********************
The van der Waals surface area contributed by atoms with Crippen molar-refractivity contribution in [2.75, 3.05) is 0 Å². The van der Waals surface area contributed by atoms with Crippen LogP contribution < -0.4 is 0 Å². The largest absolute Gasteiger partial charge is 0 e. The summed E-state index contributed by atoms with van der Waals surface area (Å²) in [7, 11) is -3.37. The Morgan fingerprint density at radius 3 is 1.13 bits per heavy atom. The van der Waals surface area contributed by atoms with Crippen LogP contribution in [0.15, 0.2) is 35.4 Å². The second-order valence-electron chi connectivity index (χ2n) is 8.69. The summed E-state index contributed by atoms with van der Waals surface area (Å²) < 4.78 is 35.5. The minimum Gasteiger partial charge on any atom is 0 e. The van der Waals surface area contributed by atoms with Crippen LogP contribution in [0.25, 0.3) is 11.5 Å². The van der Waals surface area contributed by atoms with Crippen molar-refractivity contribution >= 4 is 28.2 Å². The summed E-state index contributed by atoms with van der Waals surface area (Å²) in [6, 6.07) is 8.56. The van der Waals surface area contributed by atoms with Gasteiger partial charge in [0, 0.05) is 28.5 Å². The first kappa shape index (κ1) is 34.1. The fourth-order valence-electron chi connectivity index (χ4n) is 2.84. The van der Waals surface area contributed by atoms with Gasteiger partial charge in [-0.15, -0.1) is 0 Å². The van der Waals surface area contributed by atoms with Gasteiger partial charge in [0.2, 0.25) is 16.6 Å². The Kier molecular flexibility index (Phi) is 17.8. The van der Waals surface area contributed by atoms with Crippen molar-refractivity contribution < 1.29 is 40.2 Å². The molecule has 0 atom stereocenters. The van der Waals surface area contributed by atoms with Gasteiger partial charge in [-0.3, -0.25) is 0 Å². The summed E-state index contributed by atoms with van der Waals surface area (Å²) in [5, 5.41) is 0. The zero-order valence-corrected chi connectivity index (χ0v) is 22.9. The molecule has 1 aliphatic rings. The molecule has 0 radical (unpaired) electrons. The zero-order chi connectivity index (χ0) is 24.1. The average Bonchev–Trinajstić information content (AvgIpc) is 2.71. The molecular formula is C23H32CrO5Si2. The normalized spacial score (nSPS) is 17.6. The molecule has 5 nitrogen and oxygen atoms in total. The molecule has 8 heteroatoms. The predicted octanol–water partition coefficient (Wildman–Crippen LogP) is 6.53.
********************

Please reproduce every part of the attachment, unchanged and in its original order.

The van der Waals surface area contributed by atoms with Crippen molar-refractivity contribution in [2.75, 3.05) is 0 Å². The van der Waals surface area contributed by atoms with Crippen LogP contribution < -0.4 is 0 Å². The largest absolute Gasteiger partial charge is 0 e. The summed E-state index contributed by atoms with van der Waals surface area (Å²) in [7, 11) is -3.37. The Morgan fingerprint density at radius 3 is 1.13 bits per heavy atom. The van der Waals surface area contributed by atoms with Crippen LogP contribution in [0.15, 0.2) is 35.4 Å². The second-order valence-electron chi connectivity index (χ2n) is 8.69. The summed E-state index contributed by atoms with van der Waals surface area (Å²) < 4.78 is 35.5. The minimum Gasteiger partial charge on any atom is 0 e. The van der Waals surface area contributed by atoms with Crippen LogP contribution in [0.25, 0.3) is 11.5 Å². The van der Waals surface area contributed by atoms with Crippen molar-refractivity contribution >= 4 is 28.2 Å². The summed E-state index contributed by atoms with van der Waals surface area (Å²) in [6, 6.07) is 8.56. The van der Waals surface area contributed by atoms with Gasteiger partial charge in [0, 0.05) is 28.5 Å². The first kappa shape index (κ1) is 34.1. The fourth-order valence-electron chi connectivity index (χ4n) is 2.84. The van der Waals surface area contributed by atoms with Gasteiger partial charge in [-0.15, -0.1) is 0 Å². The van der Waals surface area contributed by atoms with Gasteiger partial charge in [0.2, 0.25) is 16.6 Å². The Kier molecular flexibility index (Phi) is 17.8. The van der Waals surface area contributed by atoms with Crippen molar-refractivity contribution < 1.29 is 40.2 Å². The molecule has 0 atom stereocenters. The van der Waals surface area contributed by atoms with Gasteiger partial charge in [-0.3, -0.25) is 0 Å². The summed E-state index contributed by atoms with van der Waals surface area (Å²) in [5, 5.41) is 0. The zero-order valence-corrected chi connectivity index (χ0v) is 22.9. The molecule has 1 aliphatic rings. The molecule has 0 radical (unpaired) electrons. The zero-order chi connectivity index (χ0) is 24.1. The average Bonchev–Trinajstić information content (AvgIpc) is 2.71. The molecular formula is C23H32CrO5Si2. The normalized spacial score (nSPS) is 17.6. The molecule has 5 nitrogen and oxygen atoms in total. The molecule has 8 heteroatoms. The predicted octanol–water partition coefficient (Wildman–Crippen LogP) is 6.53.